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TARP and other Bank Bailouts and Bail-Ins around the World. Connecting Wall Street, Main Street, and the Financial System

  • Book
  • June 2020
  • Region: Global
  • Elsevier Science and Technology
  • ID: 4790334

Financial crises are recurring phenomena that result in the financial distress of systemically important banks, making it imperative to understand how to best respond to such crises and their consequences. Two policy responses became prominent for dealing with these distressed institutions since the last Global Financial Crisis: bailouts and bail-ins. The main questions surrounding these responses touch everyone: Are bailouts or bail-ins good for the financial system and the real economy? Is it essential to save distressed financial institutions by putting taxpayer money at risk in bailouts, or is it better to use private money in bail-ins instead? Are there better options, such as first lines of defense that help prevent such distress in the first place? Can countercyclical prudential and monetary policies lessen the likelihood and severity of the financial crises that often bring about this distress? Through careful analysis, authors Berger and Roman review and critically assess the extant theoretical and empirical research on many resolution approaches and tools. Placing special emphasis on lessons learned from one of the biggest bailouts of all time, the Troubled Asset Relief Program (TARP), while also reviewing other programs and tools, TARP and Other Bank Bailouts and Bail-Ins around the World sheds light on how best to protect the financial system on Wall Street and the real economy on Main Street.

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Table of Contents

I Introductory materials 1. Introduction to bank bailouts, bail-ins and the related topics covered in the book 2. Conditions that generally bring about bank bailouts, bail-ins, and other resolution methods 3. Descriptions of the TARP program, other bank bailouts and bail-ins, and other resolution approaches in the United States and around the world 4. Theoretical background on bank bailouts, bail-ins, and other resolution approaches

II Empirical research on TARP 5. Methodologies used in most of the TARP empirical studies 6. Determinants of applying for and receiving TARP funds and exiting early from the program 7. Effects of TARP on recipient banks' valuations 8. Effects of TARP on market discipline 9. Effects of TARP on bank leverage risk 10. Effects of TARP on bank competition 11. Effects of TARP on bank credit supply 12. Effects of TARP on bank portfolio risk 13. Effects of TARP on recipient banks' credit customers 14. Effects of TARP on the real economy 15. Effects of TARP on systemic risk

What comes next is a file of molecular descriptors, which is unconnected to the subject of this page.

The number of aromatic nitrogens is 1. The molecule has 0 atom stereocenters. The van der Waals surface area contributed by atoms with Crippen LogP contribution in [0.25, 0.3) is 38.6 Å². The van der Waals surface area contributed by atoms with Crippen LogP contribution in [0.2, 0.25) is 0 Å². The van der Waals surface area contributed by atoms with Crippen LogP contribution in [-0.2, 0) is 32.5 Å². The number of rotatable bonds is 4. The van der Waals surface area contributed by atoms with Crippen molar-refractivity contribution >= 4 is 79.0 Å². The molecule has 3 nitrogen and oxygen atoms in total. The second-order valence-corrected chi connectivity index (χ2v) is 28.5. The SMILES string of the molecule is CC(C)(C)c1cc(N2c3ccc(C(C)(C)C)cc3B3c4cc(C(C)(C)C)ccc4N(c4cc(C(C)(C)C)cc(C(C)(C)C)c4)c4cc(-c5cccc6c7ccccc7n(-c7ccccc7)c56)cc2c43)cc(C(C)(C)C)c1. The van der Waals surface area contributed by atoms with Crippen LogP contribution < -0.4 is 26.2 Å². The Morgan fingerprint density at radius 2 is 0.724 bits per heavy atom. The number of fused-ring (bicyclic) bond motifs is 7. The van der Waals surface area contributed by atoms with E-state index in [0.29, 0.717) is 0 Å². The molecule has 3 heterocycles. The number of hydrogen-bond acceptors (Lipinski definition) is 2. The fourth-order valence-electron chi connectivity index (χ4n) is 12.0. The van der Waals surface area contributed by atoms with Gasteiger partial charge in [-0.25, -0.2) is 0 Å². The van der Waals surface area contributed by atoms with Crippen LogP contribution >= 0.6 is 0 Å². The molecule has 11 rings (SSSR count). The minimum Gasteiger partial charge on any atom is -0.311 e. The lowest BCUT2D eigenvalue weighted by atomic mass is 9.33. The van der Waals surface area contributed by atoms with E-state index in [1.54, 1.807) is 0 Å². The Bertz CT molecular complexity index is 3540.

III Empirical evidence bank bailouts other than TARP, bail-ins, and other resolution approaches 16. Empirical research on bailouts other than TARP 17. Empirical research on bail-ins 18. Empirical research on other resolution approaches

IV First lines of defense to help avoid bailouts, bail-ins, and other resolutions 19. Mechanisms for the first lines of defense 20. Capital requirements 21. Liquidity requirements 22. Stress tests 23. Prudential regulatory activity restrictions 24. Prudential supervision 25. Deposit insurance 26. Direct government ownership of banks

V Looking toward the future 27. Social costs and benefits 28. Implications for bank policymakers and bank managers 29. Open research questions to be addressed by future research

Authors

Allen N. Berger Professor in Banking and Finance, University of South Carolina, President, Financial Intermediation Research Society, Senior Fellow, Wharton Financial Institutions Center, and Fellow of the European Banking Center, SC, USA. Allen N. Berger is H. Montague Osteen, Jr., Professor in Banking and Finance at the University of South Carolina, President of the Financial Intermediation Research Society, Senior Fellow at the Wharton Financial Institutions Center, and Fellow of the European Banking Center. He has published over 125 articles in refereed journals, including in top finance journals, Journal of Finance, Journal of Financial Economics, and top economics journals, Journal of Political Economy and American Economic Review. He is co-author of two research books and co-edited all three editions of the Oxford Handbook of Banking. He serves on nine journal editorial boards, co-edited eight special issues of research journals, and formerly edited the Journal of Money, Credit, and Banking. His research has been cited over 90,000 times, including 30 articles with over 1,000 citations each, and another 19 with over 500 citations each. He has given invited keynote addresses on five continents. Raluca A. Roman Senior Economist, Federal Reserve Bank of Philadelphia; formerly Federal Reserve Bank of Kansas City, KS, USA. Raluca A. Roman is Senior Economist at the Federal Reserve Bank of Philadelphia, and formerly at the Federal Reserve Bank of Kansas City. She holds a Ph.D. in Finance from University of South Carolina. Her research areas include banking and financial institutions consumer finance, corporate finance, and international finance. She has published articles in the Journal of Financial and Quantitative Analysis, Management Science, Journal of Financial Intermediation, Journal of Money, Credit, and Banking, Financial Management, Journal of Corporate Finance, Journal of International Money and Finance, Journal of Banking and Finance, and has received four awards for her papers at conferences. She also co-authored the book TARP and other Bank Bailouts and Bail-Ins around the World: Connecting Wall Street, Main Street, and the Financial System (2020, Elsevier). Raluca has presented her research and discussed the research of others at numerous finance and regulatory conferences.